[Over the next week you can expect a large number of posts as I summarise and process all my reading on the 4th century; sorry for clogging your RSS readers, and for the rest of you hope you find something useful]
Tertullian stands as the source and root of the Latin theological tradition. He is the first major significant Latin theological writer, engages in a vigorous defence of the faith against modalistic monarchianism, and his influence on Cyprian, Novatian, and the later Latins, is clearly evident.
When we come to read Tertullian, I believe we need to extend a certain generosity, and be prepared to read him against his context, and not against the standards of a post-381 orthodoxy. There are points at which he poorly expresses himself, lacking a developed pro-Nicene vocabulary, and there are points at which we may further question his theology itself, but we should not conflate the two.
Against Praxeas is Tertullian engaging and critiquing monarchianistic views of the Trinity, Praxeas himself probably being a modalist, and emerging no earlier than 208 AD. This work reveals some of Tertullian's key moves, emphases, and exegesis.
It is interesting to reflect that Tertullian, with his opponents, assumes the unity of God. The locus of the debate is going to be the distinction of the Persons, and the accusation of his opponents will be a tendency to ditheism. This is a recurring feature that I will note again in later theologians.
With that said, Tertullian presents a monarchia of God that is grounded in the Father and unthreatened by the Son or Spirit. He views the Son as from the Father's substance, doing nothing without the Father's will, and as having received all power from the Father (4).
Then Tertullian begins to speak about the Logos with God in the beginning. He seems to develop a picture of the Word as with God as an internal accompaniment of Reason (5), which is made equivalent to Wisdom (6), which is likewise always with God. In light of latter developments, Tertullian's Logos-Christology is deficient.
By (8) though Tertullian is speaking of the Son as prolatio from the Father. Though specifically disavowing a Gnostic (Valentinian) usage, and insisting on the Son's inseparability from the Father, the form of words available to Tertullian lets him down here. Perhaps we can detect the struggle with Latin, and especially North African, early Christianity with overly-literal readings of the scripture, and material conceptions of divinity.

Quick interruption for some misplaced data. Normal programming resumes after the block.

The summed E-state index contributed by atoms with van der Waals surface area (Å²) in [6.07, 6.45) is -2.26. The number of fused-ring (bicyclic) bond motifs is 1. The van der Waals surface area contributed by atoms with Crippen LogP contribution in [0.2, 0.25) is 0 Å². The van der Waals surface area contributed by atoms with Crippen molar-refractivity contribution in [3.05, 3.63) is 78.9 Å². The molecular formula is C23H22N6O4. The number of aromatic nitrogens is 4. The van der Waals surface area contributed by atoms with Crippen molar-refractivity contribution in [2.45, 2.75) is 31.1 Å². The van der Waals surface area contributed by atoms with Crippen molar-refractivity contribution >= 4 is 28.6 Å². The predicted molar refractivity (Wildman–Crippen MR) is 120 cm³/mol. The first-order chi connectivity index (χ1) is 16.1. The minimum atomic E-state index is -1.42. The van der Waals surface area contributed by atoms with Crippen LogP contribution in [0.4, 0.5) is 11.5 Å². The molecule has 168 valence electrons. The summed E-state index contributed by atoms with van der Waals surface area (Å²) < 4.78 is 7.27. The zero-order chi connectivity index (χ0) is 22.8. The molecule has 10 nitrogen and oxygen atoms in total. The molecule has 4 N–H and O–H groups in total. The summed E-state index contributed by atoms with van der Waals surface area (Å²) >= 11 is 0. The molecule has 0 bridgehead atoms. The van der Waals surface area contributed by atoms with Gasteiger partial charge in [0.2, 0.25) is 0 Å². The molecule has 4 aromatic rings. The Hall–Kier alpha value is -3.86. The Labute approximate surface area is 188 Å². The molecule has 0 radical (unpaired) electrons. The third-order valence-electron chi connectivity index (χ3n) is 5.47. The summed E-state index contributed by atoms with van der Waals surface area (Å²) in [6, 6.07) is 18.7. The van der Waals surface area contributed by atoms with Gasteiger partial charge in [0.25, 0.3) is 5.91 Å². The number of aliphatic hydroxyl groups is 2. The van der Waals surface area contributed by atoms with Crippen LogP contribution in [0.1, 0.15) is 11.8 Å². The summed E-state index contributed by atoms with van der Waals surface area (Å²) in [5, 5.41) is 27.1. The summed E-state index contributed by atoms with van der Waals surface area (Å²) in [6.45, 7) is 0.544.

Yet Tertullian is quite capable of stating some rather foundational Trinitarian principles. So, (9) the Father, Son and Spirit “inseparable from each other”; “the Father is one, and the Son one, and the Spirit one, and that They are distinct from Each Other”; This does not imply separation for “it is not by way of diversity that the Son differs from the Father, but by distribution...not by division...but by distinction” and “they differ one from the other in the mode of their being”.
Tertullian now moves to counter specifically Monarchian/Modalist claims (11f), with exegesis both of their texts and his own counter-texts. His main aim is to preserve the distinction of Father and Son, without implying ditheism (so in 13 he treats Ps 45:6-7, Isa 45:14-15, Jn 1:1 for this end).
From 14 onwards, Tertullian makes a move that from a later perspective seems ill-founded. He identifies the Father as invisible, and the Son by contrast visible. Though he conceives of the pre-incarnate Son's visibility as different to his incarnate visibility, he nonetheless maintains it. He then treats OT theophanies as Christophanies. The fundamental problem is this: invisibility is a property of the divinity, not the person of the Father, for God is Spirit, incorporeal, immaterial. To ascribe visibility to the Son goes too far, and is the same kind of step Aetius and Eunomius will make with regards to unbegotten/begotten, to show the Son's essential unlikeness to the Father.
In 18, Tertullian picks up his game a little; treating passages that speak of God 'alone', he establishes the principle that whenever one Person is mentioned, the others can be inferred; secondly, that the uniqueness of God is spoken in contexts that are polemical of idolatry and polytheism, not the divinity and distinction of the Son.
From 27 onwards, Tertullian shifts focus to speak of the humanity and divinity of Christ; Praxeas names God as Spirit and Christ, the Son as flesh and man. Tertullian states instead “We see plainly the twofold state, which is not confounded, but conjoined in One Person – Jesus, God and Man” and “the property of each nature is so wholly preserved”. He then uses this principle to say that Christ died in his humanity (29), against the Monarchianist implication of Patripassianism, that the Father died on the Cross. He complements this (30) by asking what sense it makes for the Father to abandon himself on the Cross? No, only the distinction of Father and Son will preserve this.
While I have highlighted what I think are some key problems in Tertullian's Against Praxeas, we should recognise his considerable achievement. Tertullian defends a significantly developed account of distinction and unity within the Godhead, without either a technical vocabulary or a long theological tradition of the same. His exegesis, the visibility issue aside, is well-placed to refute modalist conceptions, and his treatment of the two natures of Christ is well-founded and polemically accurate. While much of the details of his work are not taken up by later authors, his general contribution and influence is an important foundation for later Latin theologians.